Form and style are different in Section II The Reach of War but the feelings are the same. One poem that is heartbreakingly effective is Bosnian Girl which begins with the brutal lines ‘When they had finished with her and her mother/she climbed a tree and hung herself’ and ends with the narrator’s fantasy of turning back time so that she might free the girl by unbuckling ‘the woven belt she slung around a branch./Her slim bare legs are swinging down./Feet on earth again, up she springs and runs.’

This section is rich in striking poems but possibly the one that I’ll remember most is Half an Angel. Here a woman, sixty years after the war, tries to find out about her father ‘who was never mentioned.’ To her horror she finds a photo of him in SS uniform being condemned for war crimes. The poem ends with this:

‘She finds some solace in a witness statement
that describes her father as ‘half an angel’.
He allowed caps on during roll call.
And sometimes, he kept the killer dogs in check.’

The final section of this book is called Fire Goddess and adds an element of myth and folklore to the story of Bets whose father died in an Occupation Camp while she and her mother suffered a year in solitary confinement. These poems are multi-faceted and shift between narrative, reportage, letters and the lyricism of a poem like Oranjehotel where Bets dreams that her Oma (grandmother) is singing ‘And she woke./And saw the prison walls./And heard herself singing ‘Soo – lee – ram,/the song her Oma/used to sing to her/when she was small.’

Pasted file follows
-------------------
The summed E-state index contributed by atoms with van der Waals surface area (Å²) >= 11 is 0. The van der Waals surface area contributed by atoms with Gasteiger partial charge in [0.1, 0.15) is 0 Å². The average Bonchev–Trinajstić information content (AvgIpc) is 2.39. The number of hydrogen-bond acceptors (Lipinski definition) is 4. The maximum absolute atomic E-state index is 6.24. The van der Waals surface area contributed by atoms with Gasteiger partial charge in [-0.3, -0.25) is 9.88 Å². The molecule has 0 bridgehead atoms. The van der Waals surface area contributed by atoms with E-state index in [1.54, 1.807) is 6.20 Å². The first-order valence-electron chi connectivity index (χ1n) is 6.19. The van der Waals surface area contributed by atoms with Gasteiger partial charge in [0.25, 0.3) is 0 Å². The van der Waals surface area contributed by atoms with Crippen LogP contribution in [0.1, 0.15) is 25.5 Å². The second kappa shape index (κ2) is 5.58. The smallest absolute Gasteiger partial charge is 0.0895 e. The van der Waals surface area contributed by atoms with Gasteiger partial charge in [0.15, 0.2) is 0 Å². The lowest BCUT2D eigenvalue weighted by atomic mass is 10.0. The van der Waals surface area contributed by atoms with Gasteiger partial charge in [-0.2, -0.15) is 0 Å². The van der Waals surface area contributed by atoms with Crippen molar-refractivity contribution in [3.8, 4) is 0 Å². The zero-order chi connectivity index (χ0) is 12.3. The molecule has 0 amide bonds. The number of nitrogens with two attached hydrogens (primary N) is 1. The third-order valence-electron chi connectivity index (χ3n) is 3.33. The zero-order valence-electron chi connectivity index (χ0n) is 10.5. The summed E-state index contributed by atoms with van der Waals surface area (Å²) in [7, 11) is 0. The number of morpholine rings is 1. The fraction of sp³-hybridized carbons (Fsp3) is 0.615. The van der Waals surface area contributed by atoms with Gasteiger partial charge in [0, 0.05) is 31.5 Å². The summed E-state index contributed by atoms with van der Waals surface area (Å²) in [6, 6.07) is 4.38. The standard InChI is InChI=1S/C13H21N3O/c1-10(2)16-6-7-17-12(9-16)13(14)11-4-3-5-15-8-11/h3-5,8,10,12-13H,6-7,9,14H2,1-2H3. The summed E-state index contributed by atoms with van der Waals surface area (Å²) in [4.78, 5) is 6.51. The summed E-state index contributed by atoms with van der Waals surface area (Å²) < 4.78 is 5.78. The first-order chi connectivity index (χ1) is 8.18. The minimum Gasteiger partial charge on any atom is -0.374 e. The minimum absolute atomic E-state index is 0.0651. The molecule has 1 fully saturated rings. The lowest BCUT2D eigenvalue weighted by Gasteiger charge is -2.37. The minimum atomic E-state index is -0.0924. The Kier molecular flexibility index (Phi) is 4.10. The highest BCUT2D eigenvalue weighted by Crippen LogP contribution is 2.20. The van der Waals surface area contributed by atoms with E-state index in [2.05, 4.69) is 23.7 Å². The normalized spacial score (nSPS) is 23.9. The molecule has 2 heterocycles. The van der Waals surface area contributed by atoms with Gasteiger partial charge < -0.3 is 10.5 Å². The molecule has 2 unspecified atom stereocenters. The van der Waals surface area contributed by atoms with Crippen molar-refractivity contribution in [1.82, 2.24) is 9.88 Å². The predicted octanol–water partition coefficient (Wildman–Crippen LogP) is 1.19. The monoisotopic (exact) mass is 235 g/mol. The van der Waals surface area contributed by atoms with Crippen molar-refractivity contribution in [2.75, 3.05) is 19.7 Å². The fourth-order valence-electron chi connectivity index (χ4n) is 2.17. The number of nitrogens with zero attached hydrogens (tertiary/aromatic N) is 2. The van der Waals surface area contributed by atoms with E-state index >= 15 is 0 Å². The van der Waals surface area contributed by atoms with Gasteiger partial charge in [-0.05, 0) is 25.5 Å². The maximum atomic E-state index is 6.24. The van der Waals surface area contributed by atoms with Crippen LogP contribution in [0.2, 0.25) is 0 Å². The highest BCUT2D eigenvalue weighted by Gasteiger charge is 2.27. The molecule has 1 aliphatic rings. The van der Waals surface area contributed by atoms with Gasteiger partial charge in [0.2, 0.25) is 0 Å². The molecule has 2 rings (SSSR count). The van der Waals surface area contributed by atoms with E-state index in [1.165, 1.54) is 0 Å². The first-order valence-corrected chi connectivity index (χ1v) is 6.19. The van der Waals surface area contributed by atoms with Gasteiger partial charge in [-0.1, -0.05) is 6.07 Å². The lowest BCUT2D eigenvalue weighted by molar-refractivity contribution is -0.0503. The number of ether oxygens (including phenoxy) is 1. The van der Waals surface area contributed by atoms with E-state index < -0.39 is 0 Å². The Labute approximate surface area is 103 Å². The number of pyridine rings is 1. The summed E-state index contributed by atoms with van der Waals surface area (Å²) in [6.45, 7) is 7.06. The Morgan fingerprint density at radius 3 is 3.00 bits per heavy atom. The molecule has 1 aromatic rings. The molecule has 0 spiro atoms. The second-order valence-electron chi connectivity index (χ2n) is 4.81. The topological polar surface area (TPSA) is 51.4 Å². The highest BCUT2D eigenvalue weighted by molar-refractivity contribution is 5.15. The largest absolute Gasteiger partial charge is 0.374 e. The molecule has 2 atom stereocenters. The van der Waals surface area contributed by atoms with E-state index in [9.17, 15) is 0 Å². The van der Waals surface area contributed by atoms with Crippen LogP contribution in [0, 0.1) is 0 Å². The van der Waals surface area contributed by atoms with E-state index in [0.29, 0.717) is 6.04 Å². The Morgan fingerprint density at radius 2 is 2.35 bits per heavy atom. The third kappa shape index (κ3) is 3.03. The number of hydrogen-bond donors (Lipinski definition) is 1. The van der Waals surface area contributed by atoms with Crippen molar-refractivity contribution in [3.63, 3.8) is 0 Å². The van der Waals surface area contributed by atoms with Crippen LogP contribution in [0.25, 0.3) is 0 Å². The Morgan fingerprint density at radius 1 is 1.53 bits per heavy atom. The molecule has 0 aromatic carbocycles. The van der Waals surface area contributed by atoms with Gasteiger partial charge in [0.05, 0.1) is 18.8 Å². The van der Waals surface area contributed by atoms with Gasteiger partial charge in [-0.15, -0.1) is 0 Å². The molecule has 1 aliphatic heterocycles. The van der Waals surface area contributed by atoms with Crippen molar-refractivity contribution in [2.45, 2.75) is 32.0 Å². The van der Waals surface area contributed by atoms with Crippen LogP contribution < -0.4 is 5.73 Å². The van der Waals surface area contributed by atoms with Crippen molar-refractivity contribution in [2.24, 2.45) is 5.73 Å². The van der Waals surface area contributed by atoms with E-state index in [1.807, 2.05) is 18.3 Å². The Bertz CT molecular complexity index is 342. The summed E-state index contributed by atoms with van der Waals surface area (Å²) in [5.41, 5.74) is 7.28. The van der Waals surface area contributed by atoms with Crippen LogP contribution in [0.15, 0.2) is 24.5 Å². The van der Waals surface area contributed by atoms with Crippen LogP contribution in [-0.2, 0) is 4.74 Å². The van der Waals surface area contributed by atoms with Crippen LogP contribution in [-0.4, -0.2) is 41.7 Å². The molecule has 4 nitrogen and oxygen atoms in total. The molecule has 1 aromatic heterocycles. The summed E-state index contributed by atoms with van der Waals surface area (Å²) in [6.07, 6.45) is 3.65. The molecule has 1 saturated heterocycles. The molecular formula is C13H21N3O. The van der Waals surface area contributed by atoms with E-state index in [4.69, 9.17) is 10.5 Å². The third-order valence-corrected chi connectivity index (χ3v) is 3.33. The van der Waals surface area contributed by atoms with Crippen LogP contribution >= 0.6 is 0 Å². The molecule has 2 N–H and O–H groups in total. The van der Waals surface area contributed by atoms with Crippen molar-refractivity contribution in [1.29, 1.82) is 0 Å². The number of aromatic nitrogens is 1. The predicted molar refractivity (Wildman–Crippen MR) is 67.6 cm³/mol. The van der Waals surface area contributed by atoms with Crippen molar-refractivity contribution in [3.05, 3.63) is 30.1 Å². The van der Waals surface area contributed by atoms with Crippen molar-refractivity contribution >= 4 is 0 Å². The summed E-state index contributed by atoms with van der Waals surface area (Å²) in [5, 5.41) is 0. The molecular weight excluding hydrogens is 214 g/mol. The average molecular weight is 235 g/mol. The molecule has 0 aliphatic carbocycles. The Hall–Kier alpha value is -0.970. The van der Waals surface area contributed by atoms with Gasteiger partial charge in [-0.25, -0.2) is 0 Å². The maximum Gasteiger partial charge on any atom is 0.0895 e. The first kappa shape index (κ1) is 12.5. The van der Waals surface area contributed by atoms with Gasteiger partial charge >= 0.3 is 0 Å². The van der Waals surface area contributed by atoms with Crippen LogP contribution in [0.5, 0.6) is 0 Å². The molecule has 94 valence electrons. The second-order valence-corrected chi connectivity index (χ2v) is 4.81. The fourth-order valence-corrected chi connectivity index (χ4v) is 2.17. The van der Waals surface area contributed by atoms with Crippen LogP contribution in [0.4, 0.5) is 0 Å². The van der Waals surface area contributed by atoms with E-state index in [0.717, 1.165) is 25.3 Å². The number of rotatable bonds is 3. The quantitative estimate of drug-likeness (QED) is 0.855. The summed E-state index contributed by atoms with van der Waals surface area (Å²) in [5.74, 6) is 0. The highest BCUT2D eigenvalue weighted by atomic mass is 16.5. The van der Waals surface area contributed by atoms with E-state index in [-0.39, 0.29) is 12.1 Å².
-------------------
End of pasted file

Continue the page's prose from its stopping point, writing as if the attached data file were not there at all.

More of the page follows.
Landing Stage is one of the most powerful and effective poetry collections I have read. Joan Michelson says she hopes that ‘feelings will rise from reading these poems’. They certainly do for me.

Buy Landing Stage here

Mandy Pannett, author of All the Invisibles</em> (SPM Publications), is the Poetry Editor of Sentinel Literary Quarterly

Oranges in January

Author: Pansy Maurer-Alvarez.
Publisher: Knives Forks And Spoons Press.
ISBN: 978-1-909-44377-8
Pages: 119 pages
Price: £9
Reviewer: MANDY PANNETT

It is always a pleasure to read the poetry of Pansy Maurer-Alvarez and I appreciate this chance to review her latest, beautifully produced collection, Oranges in January.